The Crown (La Corona)

We do not know why the king went into the cave. Was he hiding? Seeking solitude? Was he meeting a lover? Or an envoy of his neighbour to negotiate a transfer of power? Was he fed up of being a king? I once asked my nursemaid and she told me it was better not to know. I disagreed with her. It’s always better to know… (Click title to read more) Continue reading The Crown (La Corona)

How Music Can Help You Write

A lot of fiction writers find music a real distraction when writing, but here’s why I find it a real help…

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Look Out for the Shiny Things

After years of sticking rigidly to that long term goal, I started saying yes instead of no to those wonderful, fleeting opportunities on the periphery, and this is what happened…

I listened to Tim Minchin’s inspirational address, ‘Nine Life Lessons’, again a few weeks ago, and keep coming back to one thing in particular (and those of you who know me won’t be surprised that it wasn’t the ‘do more exercise’ one :-D)

It was concerning goals, and the realisation that his words didn’t strike a chord with me the first time I heard the speech, years ago. And that’s because of things that have happened between now and then to make me realise he’s absolutely right. Here’s what he said:

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Creatives with Claws

Creatives with Claws.. Gggrrr!

Publish

The ‘Publish My Book’ button seems to be a multitasking piece of HTML. Not only does it somehow transfer all your words and pages into a proper book that people can buy on the other side of the world – wow! – BUT it also opens some kind of hidden tap in your brain through which all your creativity magically begins to drain away.

There you are thinking, ‘right then, onto the next book’… You have so many awesome ideas, all written down in a pile of ragged notebooks. There is even the odd chapter or three of a shiny, new project hidden away in your computer. It’s calling to you in a polite ‘excuse me’ kind of voice. You look at it. It doesn’t look quite as good as you thought it did, but you read to the end. You raise your fingers above the keyboard, ready to carry on. And…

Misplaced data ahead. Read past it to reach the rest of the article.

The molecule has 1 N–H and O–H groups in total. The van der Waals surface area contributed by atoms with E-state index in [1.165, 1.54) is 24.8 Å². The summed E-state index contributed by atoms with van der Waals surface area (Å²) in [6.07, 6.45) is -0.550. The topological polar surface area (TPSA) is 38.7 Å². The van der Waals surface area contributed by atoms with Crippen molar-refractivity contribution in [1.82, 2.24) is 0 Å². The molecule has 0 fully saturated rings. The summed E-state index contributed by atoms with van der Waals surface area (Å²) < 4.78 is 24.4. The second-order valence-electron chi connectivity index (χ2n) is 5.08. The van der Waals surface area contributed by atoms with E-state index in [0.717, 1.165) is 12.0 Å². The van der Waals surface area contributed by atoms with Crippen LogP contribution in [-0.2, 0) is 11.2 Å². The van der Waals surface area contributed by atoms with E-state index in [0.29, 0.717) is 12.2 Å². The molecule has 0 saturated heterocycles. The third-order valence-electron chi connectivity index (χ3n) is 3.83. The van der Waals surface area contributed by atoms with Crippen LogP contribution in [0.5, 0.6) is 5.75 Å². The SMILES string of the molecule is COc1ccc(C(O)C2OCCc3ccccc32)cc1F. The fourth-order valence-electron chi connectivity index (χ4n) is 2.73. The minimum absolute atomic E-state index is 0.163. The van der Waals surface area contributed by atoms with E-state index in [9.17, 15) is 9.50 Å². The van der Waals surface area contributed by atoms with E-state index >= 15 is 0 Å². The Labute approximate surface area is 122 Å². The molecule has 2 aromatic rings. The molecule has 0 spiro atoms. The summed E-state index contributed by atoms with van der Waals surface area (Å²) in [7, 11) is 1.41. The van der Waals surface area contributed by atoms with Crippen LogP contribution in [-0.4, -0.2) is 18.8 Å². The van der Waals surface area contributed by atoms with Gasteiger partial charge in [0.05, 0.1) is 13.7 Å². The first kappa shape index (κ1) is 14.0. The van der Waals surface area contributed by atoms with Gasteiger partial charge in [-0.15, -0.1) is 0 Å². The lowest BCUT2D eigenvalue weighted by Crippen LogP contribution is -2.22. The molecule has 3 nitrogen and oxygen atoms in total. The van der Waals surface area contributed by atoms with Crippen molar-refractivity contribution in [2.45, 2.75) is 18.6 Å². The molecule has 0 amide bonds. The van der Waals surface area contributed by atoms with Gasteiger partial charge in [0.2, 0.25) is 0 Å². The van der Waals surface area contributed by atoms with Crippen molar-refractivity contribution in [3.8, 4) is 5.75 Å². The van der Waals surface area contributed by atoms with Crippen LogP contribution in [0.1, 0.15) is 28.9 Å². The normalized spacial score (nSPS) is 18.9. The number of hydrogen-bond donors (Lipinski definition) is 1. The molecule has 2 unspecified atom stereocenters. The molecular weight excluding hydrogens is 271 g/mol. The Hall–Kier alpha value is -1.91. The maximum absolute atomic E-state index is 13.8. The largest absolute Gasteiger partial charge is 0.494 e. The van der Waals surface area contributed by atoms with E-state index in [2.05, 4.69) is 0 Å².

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How long does a book take to cook?

The previous post – ‘First Day Nerves’ is connected to this one. Both come from the same story, which will probably be called APPLEHEART.

It will be a long time before I can call it a book, and, to be honest, it’s already been stewing for a good number of years. Checking back, I wrote the Appleheart excerpt in 2014, and First Day Nerves is from 2016. It’s now almost 2018 and I have the best part of four chapters. Four years to write four chapters!?

This is what I like to call a ‘slow-cook book’, and they’re often the best. I’ll keep adding to it, and all sorts of ideas will get mixed in along the way. It should make for lots of flavour, just like a long-simmered stew!


APPLEHEART

My mother said I would regret choosing art as a career. My father couldn’t care less what I chose. He was, however, worried about Ned and drama. If he’d ever seen any of Ned’s acting; if he’d bothered to go to the school plays or the drama group productions like I had, he wouldn’t have been so worried. My brother was a natural. We were still in nappies when he began to people his world with characters from his imagination. They occasionally took him over so that he became someone else entirely. Many times, over the years, his acting made me laugh so hard I was sick, or cry until I had a headache.

As kids, we would sit together in a tent pitched in the middle of the room we shared. It was like a wigwam, but one we’d made by haphazardly stitching old sheets together and stealing bamboo canes out of the garden. Only we two were allowed in. No family. No friends. Because, inside that tent, was our own little world. A stage for Ned, a studio for me. We would sit together for hours, forgetting empty tummies and full bladders and all the boring routines of life. I had my drawing pad and my coloured pencils on my knee. Ned told me all about the people in his world. I drew them for him.

“Draw an apple for Murphy. He loves apples more than anything.”

I drew an apple for Murphy and tilted the pad.

“No. He only likes red apples. Not green ones.”

I rubbed out the apple, picked up the red pencil, and started again. “What about Mia Emilia? What does she like best?”

“Mia Emilia doesn’t like anything anymore. She’s always sad. She has a face like this.” He pulled the saddest face I’d ever seen. “And she only ever talks in a whisper.”

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